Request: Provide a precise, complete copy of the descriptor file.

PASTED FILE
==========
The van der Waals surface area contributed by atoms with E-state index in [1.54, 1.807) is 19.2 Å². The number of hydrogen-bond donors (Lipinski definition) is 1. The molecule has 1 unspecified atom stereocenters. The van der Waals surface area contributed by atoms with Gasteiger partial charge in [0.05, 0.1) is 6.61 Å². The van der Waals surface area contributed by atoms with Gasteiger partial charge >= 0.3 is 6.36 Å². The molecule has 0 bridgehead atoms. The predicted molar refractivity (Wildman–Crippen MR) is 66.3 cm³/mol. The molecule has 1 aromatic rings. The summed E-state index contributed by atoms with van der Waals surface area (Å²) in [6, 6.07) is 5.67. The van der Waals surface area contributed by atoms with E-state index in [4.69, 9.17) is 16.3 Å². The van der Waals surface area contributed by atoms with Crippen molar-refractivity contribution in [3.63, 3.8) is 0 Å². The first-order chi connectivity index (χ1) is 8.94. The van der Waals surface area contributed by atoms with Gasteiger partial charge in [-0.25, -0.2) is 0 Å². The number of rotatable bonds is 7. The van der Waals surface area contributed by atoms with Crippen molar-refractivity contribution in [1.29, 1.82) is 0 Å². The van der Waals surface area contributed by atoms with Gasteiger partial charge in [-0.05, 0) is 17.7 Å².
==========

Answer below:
The van der Waals surface area contributed by atoms with E-state index in [1.54, 1.807) is 19.2 Å². The number of hydrogen-bond donors (Lipinski definition) is 1. The molecule has 1 unspecified atom stereocenters. The van der Waals surface area contributed by atoms with Gasteiger partial charge in [0.05, 0.1) is 6.61 Å². The van der Waals surface area contributed by atoms with Gasteiger partial charge >= 0.3 is 6.36 Å². The molecule has 0 bridgehead atoms. The predicted molar refractivity (Wildman–Crippen MR) is 66.3 cm³/mol. The molecule has 1 aromatic rings. The summed E-state index contributed by atoms with van der Waals surface area (Å²) in [6, 6.07) is 5.67. The van der Waals surface area contributed by atoms with E-state index in [4.69, 9.17) is 16.3 Å². The van der Waals surface area contributed by atoms with Crippen molar-refractivity contribution in [3.63, 3.8) is 0 Å². The first-order chi connectivity index (χ1) is 8.94. The van der Waals surface area contributed by atoms with Gasteiger partial charge in [-0.25, -0.2) is 0 Å². The number of rotatable bonds is 7. The van der Waals surface area contributed by atoms with Crippen molar-refractivity contribution in [1.29, 1.82) is 0 Å². The van der Waals surface area contributed by atoms with Gasteiger partial charge in [-0.05, 0) is 17.7 Å².